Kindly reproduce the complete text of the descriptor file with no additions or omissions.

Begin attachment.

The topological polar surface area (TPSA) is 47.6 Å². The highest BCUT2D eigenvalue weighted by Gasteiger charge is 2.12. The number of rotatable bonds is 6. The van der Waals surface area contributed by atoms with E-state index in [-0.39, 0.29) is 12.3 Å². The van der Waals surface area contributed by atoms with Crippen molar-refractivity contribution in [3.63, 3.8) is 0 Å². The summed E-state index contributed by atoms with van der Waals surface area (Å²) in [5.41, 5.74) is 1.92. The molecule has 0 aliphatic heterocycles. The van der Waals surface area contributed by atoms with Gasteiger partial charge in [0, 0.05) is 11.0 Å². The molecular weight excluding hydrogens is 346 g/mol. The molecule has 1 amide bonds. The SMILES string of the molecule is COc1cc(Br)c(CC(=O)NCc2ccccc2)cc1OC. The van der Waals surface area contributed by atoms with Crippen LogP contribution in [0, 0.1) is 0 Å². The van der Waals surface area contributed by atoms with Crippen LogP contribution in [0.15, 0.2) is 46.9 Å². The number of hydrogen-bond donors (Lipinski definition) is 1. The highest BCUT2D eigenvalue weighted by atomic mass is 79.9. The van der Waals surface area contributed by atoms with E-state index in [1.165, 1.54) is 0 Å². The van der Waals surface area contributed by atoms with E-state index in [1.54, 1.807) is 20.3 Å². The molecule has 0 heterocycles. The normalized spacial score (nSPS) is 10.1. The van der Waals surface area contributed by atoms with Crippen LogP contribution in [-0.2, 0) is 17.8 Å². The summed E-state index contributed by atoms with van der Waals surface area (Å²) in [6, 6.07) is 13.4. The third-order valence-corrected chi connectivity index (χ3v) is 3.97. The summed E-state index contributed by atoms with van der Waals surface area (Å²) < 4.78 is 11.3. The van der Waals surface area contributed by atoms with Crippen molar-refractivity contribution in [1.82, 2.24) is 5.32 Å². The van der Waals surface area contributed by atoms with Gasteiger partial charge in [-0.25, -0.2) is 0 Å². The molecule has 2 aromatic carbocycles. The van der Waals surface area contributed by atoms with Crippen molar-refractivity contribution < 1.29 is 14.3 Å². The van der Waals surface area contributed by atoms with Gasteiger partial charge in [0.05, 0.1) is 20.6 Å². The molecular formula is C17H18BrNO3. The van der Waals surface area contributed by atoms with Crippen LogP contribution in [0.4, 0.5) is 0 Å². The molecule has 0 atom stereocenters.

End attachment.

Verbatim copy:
The topological polar surface area (TPSA) is 47.6 Å². The highest BCUT2D eigenvalue weighted by Gasteiger charge is 2.12. The number of rotatable bonds is 6. The van der Waals surface area contributed by atoms with E-state index in [-0.39, 0.29) is 12.3 Å². The van der Waals surface area contributed by atoms with Crippen molar-refractivity contribution in [3.63, 3.8) is 0 Å². The summed E-state index contributed by atoms with van der Waals surface area (Å²) in [5.41, 5.74) is 1.92. The molecule has 0 aliphatic heterocycles. The van der Waals surface area contributed by atoms with Gasteiger partial charge in [0, 0.05) is 11.0 Å². The molecular weight excluding hydrogens is 346 g/mol. The molecule has 1 amide bonds. The SMILES string of the molecule is COc1cc(Br)c(CC(=O)NCc2ccccc2)cc1OC. The van der Waals surface area contributed by atoms with Crippen LogP contribution in [0, 0.1) is 0 Å². The van der Waals surface area contributed by atoms with Crippen LogP contribution in [0.15, 0.2) is 46.9 Å². The number of hydrogen-bond donors (Lipinski definition) is 1. The highest BCUT2D eigenvalue weighted by atomic mass is 79.9. The van der Waals surface area contributed by atoms with E-state index in [1.165, 1.54) is 0 Å². The van der Waals surface area contributed by atoms with E-state index in [1.54, 1.807) is 20.3 Å². The molecule has 0 heterocycles. The normalized spacial score (nSPS) is 10.1. The van der Waals surface area contributed by atoms with Crippen LogP contribution in [-0.2, 0) is 17.8 Å². The summed E-state index contributed by atoms with van der Waals surface area (Å²) in [6, 6.07) is 13.4. The third-order valence-corrected chi connectivity index (χ3v) is 3.97. The summed E-state index contributed by atoms with van der Waals surface area (Å²) < 4.78 is 11.3. The van der Waals surface area contributed by atoms with Crippen molar-refractivity contribution in [1.82, 2.24) is 5.32 Å². The van der Waals surface area contributed by atoms with Gasteiger partial charge in [-0.25, -0.2) is 0 Å². The molecule has 2 aromatic carbocycles. The van der Waals surface area contributed by atoms with Crippen molar-refractivity contribution < 1.29 is 14.3 Å². The van der Waals surface area contributed by atoms with Gasteiger partial charge in [0.05, 0.1) is 20.6 Å². The molecular formula is C17H18BrNO3. The van der Waals surface area contributed by atoms with Crippen LogP contribution in [0.4, 0.5) is 0 Å². The molecule has 0 atom stereocenters.